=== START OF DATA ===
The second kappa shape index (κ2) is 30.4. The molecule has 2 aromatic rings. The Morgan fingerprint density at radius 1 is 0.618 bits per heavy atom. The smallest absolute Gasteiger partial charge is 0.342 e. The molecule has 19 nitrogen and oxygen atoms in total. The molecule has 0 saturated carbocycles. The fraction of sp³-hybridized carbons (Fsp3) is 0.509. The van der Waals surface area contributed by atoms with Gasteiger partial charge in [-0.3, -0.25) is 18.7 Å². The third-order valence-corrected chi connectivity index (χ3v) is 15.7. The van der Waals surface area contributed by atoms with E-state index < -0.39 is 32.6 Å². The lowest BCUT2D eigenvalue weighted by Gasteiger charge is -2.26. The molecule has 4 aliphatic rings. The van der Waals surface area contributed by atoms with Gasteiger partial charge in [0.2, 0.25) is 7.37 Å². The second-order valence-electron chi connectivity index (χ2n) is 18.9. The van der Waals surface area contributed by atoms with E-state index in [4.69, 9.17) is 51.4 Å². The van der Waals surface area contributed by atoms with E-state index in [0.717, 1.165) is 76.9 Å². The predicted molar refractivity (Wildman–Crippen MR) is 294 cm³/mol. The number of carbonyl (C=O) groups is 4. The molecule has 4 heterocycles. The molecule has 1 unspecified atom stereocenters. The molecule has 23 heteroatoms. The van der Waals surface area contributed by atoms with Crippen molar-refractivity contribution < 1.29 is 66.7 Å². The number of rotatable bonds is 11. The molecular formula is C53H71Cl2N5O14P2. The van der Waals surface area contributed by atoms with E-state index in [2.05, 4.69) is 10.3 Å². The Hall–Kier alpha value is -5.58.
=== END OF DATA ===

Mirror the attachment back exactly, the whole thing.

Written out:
The second kappa shape index (κ2) is 30.4. The molecule has 2 aromatic rings. The Morgan fingerprint density at radius 1 is 0.618 bits per heavy atom. The smallest absolute Gasteiger partial charge is 0.342 e. The molecule has 19 nitrogen and oxygen atoms in total. The molecule has 0 saturated carbocycles. The fraction of sp³-hybridized carbons (Fsp3) is 0.509. The van der Waals surface area contributed by atoms with Gasteiger partial charge in [-0.3, -0.25) is 18.7 Å². The third-order valence-corrected chi connectivity index (χ3v) is 15.7. The van der Waals surface area contributed by atoms with E-state index < -0.39 is 32.6 Å². The lowest BCUT2D eigenvalue weighted by Gasteiger charge is -2.26. The molecule has 4 aliphatic rings. The van der Waals surface area contributed by atoms with Gasteiger partial charge in [0.2, 0.25) is 7.37 Å². The second-order valence-electron chi connectivity index (χ2n) is 18.9. The van der Waals surface area contributed by atoms with E-state index in [4.69, 9.17) is 51.4 Å². The van der Waals surface area contributed by atoms with E-state index in [0.717, 1.165) is 76.9 Å². The predicted molar refractivity (Wildman–Crippen MR) is 294 cm³/mol. The number of carbonyl (C=O) groups is 4. The molecule has 4 heterocycles. The molecule has 1 unspecified atom stereocenters. The molecule has 23 heteroatoms. The van der Waals surface area contributed by atoms with Crippen molar-refractivity contribution < 1.29 is 66.7 Å². The number of rotatable bonds is 11. The molecular formula is C53H71Cl2N5O14P2. The van der Waals surface area contributed by atoms with E-state index in [2.05, 4.69) is 10.3 Å². The Hall–Kier alpha value is -5.58.